Tuesday, September 1, 2009

On the River- Double Lift- July 26, 2009

Fianlly the last part of the "On the River Series"

The first setout.

The second setout.

Before our run


We got up early to walk the field for the Double Lift. The morning was cool and crisp with a few stray patches of fogs that had entwined its fingers around the bases of the large evergreens. The sheep were let out and slowly ambled towards the river’s edge, perhaps to reflect their runs for the day. A hint of smoke was in the air and it was discovered that lightning had hit several trees next to the set out. The three trees were blackened and any remaining life in them would soon die out. Dirk had moved the sheep into the exhaust for the night; had they been in the set out for the night, they would have not survived the lightning hit.

I was running second to last and there were twelve handlers running. The first gather was in the opposite direction of where we had been sending the dogs all weekend. The sheep were in a dip and the dogs had to go over a hill, then down the dip and then swing behind the sheep. The dip turned out to be the bane for many of the dogs as it would suck them up the dip and into the heads of the sheep. The second gather was in the same spot as we had been running all weekend. The fetch panels were between the two fields and up on a hill. You would not know if you hit the panels until the last minutes and there was a high chance of going out of the dip in the wrong line with no time for correction.

The drive away was to the right and was a long crossdrive. There was a slight dip in front of the cross drive panel that fooled people into being low. Five sheep were marked and you have to shed off four of them. There were ten sheep and they were wily Scotties. Then you had to pen the sheep and they were hard to pen all weekend.

Several of the dogs were determined to go to the area where the sheep were set out from the weekend but they finally got to the sheep. Most of them crossed on the second gather. The second fetch proved to be the undoing of many dogs, as they did not do the dogleg fetch but brought the sheep straight down the field. The drive was tough as the day got very hot and the sheep’s feet turned to stone. Three people got the shed and pen.

Watching this all day made me nervous so I went and hung out with Nan, had lunch and then took photos. Then it was my turn and Nan and I walked to the post as a team. She gazed into my eyes like Tess used to do and we had a special connection at that moment. I set her up to the first field and sent her. She shot off like a rocket then slowed down, realizing she was going in the other direction than she had been doing all weekend. I gave her a hard, long come bye whistle and she ran at full speed. She came up at the dip and saw the sheep and I was ready to give her a big flank to prevent her from doing up short but she whipped out wide and deep behind the sheep and my heart sang with joy. She took my flanks and I thought we were off line so I gave her another flanks and that caused us to miss the fetch panel. We lost three for the outrun, one for the lift and 13 for the fetch.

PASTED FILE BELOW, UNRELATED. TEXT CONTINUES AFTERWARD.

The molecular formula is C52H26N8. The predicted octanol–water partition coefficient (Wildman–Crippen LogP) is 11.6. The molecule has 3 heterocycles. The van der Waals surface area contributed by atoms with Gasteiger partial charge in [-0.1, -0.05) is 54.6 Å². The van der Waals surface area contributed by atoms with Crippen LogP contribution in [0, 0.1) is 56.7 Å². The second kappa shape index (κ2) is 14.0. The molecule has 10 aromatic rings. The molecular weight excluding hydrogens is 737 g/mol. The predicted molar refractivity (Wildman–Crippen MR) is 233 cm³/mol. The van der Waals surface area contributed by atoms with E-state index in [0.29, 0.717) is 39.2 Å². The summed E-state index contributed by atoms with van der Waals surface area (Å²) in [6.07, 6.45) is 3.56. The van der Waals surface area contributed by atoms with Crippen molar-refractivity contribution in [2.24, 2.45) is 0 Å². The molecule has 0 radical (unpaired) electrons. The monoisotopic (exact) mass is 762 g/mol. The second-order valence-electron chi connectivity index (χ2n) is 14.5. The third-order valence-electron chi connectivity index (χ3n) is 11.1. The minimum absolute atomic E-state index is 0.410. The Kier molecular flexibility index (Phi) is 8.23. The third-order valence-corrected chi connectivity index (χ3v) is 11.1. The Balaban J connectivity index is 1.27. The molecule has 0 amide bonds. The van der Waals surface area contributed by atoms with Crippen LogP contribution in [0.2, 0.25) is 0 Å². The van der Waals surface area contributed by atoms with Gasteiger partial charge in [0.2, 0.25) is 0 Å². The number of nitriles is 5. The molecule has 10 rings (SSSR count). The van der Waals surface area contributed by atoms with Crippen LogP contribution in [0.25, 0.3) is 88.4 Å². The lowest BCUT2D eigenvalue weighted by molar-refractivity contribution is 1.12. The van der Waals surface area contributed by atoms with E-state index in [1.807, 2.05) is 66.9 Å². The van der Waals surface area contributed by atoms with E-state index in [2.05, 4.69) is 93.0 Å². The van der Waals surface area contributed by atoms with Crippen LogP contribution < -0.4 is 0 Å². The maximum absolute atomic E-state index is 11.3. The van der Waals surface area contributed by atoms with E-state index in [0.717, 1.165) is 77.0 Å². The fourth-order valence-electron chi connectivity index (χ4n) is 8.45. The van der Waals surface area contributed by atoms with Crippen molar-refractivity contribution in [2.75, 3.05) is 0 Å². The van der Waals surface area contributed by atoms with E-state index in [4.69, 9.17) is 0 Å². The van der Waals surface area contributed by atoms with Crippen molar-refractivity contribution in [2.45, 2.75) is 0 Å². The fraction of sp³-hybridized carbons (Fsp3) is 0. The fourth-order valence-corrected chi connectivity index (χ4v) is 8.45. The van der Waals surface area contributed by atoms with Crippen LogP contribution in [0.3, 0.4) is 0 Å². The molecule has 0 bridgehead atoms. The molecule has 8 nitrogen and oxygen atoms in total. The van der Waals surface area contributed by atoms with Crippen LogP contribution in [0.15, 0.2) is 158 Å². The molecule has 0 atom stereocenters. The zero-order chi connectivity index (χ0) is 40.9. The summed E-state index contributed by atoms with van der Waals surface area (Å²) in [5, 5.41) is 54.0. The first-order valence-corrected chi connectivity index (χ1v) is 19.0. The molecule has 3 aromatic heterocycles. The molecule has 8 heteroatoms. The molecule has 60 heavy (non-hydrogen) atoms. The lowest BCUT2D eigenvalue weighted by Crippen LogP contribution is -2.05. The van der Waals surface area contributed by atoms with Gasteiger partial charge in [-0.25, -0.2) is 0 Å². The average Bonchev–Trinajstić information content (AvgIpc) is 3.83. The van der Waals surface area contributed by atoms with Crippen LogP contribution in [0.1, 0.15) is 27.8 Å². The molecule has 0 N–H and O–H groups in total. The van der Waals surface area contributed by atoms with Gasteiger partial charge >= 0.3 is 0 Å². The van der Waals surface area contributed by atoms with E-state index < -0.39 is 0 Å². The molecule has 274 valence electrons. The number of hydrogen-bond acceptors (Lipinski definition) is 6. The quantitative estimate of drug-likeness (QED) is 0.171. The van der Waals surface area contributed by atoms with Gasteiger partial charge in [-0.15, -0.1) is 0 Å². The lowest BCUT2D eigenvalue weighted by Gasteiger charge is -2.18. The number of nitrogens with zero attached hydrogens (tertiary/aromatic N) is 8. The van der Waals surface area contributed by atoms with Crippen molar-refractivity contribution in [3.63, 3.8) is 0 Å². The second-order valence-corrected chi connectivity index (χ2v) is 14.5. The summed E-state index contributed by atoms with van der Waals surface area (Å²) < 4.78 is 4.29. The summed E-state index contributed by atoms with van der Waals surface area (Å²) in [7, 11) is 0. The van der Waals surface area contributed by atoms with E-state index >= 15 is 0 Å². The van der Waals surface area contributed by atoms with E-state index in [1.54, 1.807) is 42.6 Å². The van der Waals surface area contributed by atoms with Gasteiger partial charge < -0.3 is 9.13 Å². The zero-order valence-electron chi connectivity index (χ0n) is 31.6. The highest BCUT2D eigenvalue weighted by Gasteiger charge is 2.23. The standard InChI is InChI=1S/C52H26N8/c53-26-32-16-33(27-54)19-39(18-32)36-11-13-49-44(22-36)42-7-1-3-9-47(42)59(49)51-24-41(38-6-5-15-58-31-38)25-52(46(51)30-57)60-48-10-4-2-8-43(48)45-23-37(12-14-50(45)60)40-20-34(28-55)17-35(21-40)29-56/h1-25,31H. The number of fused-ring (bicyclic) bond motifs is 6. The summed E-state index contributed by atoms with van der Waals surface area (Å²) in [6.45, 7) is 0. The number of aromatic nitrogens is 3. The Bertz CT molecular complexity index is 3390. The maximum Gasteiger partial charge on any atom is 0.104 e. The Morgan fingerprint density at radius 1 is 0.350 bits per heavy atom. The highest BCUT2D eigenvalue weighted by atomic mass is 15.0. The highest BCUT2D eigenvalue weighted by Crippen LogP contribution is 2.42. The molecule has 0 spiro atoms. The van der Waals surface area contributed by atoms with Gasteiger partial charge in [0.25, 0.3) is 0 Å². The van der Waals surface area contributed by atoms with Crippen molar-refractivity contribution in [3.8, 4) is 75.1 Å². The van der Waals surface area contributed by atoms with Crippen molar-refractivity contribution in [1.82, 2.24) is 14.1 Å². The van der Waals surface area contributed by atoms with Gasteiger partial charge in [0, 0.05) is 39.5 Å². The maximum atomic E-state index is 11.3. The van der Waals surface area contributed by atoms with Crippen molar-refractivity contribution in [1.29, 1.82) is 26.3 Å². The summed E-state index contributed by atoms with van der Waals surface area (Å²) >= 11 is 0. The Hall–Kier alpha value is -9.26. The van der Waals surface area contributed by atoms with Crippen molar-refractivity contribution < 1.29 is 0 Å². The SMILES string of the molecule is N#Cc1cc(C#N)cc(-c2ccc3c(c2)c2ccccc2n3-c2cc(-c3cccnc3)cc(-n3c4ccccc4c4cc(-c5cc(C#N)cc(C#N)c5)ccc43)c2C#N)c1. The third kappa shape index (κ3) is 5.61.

We dropped the sheep she did the turn back to go for the second set. I looked and to my horror, the sheep were not there. Therefore, I dropped her and waited. It was about three minutes before the sheep came out and I sent her before they were at the post, as I did not want to lose any more time. She flanked out correctly and had nice lift. The sheep tried to run back to the setout but she got them and did her dogleg fetch and we missed the panels. We lost seven for the outrun, one for the lift and eight for the fetch.

Meanwhile the first set had drifted down to the exhaust. I fetched the second set until they were parallel to the first set, picked up the first set, and brought them to my feet.

Nice first leg of the drive.
Perfect at the second drive panel.

Nan had a stunning turn at the post and held the first leg of the drive dead on, had a tight turn at the first panels, straight as an arrow to the second panel, dead on and a nice turn to the ring. She lost 4 points for the drive and it was an amazing drive. The sheep wanted to stop and eat all the time but she really leaned on the sheep and kept them moving. She brought them smartly into the shedding ring and we began our work in earnest.
Lining them up in the ring.


More patience.

Cutting the set.

Driving them off.

Down to four collar and one uncollar when the fifth collared one comes back.

OK, then we did the last cut.

We lined them up, made our cut, and began to slow slough off the sheep. I was to take four of the five collared sheep off and were down to four collared and one uncollared. The uncollared was a lamb whose mother was one of the collared ewes. We were having a hard time but were working hard at it. The fifth collared ewe who I had cut out suddenly realized that her four buddies were in the ring and she was not so she bolted in. I quickly took advantage of this, cut out the collared ewe and her lamb, and made the shed. We lost 13 on this aspect.

Nan is a penning machine.

Nan marched the ewes into the pen like the pro that she is and we were done. Nan lost no points on this section and was the only dog to have a perfect pen. Her total score was 120. I was very happy with Nan. We rushed off the field to get water. Nan took a dip into the water trough and Dirk brought me water to drink, as I was feeling faint from the heat.

After it was all done, I had to rush home to change to go to Joe and Heather’s wedding. It was refreshing to sit under a huge tent, be cool, and enjoy the wedding.

Final Placing:

Dirk/Amos 123
Diane/Nan 120
Brian N/Pleat 101
Nancy Neal/Lad 90
Lorri/Quill 89
The next seven were RT or DQ.

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